Ford has to institute clear guidelines relating to the procedures involved in each of the components of the value chain. The global presence calls for increased investment in research regarding implicit characteristics of each production facility. By understanding the environmental factors, the management of Ford will be able to schedule functions and avail the required resources in order to achieve targets as outlined by Wood & Wood (2003).
Service, marketing and sales should be coordinated from the main office on recommendation from the out-stations. By so doing, each branch will be able to cater for the specific needs of its customer base. Since the needs of customers vary from location to the other, marketing and sales is better done at the remote level. In bound and outbound logistics should be coordinated from the main office to achieve optimal scheduling.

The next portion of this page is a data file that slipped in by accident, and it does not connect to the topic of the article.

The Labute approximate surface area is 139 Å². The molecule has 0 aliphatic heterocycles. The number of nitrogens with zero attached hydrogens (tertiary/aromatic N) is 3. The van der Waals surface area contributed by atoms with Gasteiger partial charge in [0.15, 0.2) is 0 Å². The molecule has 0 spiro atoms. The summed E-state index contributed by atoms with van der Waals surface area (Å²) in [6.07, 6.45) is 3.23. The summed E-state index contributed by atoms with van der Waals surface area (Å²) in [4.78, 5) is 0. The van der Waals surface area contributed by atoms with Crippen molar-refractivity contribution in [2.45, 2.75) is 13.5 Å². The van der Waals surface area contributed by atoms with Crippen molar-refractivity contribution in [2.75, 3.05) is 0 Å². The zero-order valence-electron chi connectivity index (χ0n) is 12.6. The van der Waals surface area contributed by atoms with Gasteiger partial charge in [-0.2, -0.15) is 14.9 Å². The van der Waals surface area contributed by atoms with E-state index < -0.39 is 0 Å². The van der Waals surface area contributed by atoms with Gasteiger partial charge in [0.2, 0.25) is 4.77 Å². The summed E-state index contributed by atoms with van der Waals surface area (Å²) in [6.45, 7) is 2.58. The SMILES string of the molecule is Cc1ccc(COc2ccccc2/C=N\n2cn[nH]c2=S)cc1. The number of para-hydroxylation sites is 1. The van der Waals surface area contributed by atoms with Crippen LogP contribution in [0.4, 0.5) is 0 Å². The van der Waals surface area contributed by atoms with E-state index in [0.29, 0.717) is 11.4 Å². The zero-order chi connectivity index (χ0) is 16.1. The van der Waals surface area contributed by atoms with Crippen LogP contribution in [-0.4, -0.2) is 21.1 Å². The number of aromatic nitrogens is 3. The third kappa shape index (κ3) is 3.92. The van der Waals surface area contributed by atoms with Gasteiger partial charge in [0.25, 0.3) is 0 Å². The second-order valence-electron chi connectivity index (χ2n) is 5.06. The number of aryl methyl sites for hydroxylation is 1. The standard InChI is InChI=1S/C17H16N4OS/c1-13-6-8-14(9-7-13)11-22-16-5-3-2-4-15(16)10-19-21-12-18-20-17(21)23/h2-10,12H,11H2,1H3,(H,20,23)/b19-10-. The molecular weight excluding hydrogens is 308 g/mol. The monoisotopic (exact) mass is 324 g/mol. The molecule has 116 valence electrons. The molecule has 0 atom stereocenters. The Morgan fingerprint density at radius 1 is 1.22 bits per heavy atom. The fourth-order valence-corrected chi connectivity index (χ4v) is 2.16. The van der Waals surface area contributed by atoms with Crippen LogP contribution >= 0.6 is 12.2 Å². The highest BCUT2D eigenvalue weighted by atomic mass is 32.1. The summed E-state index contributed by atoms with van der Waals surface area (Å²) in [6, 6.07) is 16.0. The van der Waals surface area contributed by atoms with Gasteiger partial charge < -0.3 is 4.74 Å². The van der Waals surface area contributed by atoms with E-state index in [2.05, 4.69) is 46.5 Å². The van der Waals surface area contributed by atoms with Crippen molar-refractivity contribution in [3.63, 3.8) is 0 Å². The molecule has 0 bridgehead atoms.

By centralizing these functions, the management will be able to reduce duplication of functions. Operations should be handled at the main office in coordination with the remote locations owing to the intricacy of needs of consumers as well as the organizations strategy. Variations in the operations of the remote locations necessitate substantial input from the branches in addition to maintaining universality of the product.
3. Ford and the Five Forces of Competition
Porter’s five forces of competition are outlined as supplier power, barriers to entry, threats of substitutes, buying power and degree of rivalry (Leontiades, 1987). Ford is in an industry where the production is characterized by huge capital investments. As a result, competition is a major factor regarding profitability. As a result, the management should limit the effects of the competition in order to achieve projected results.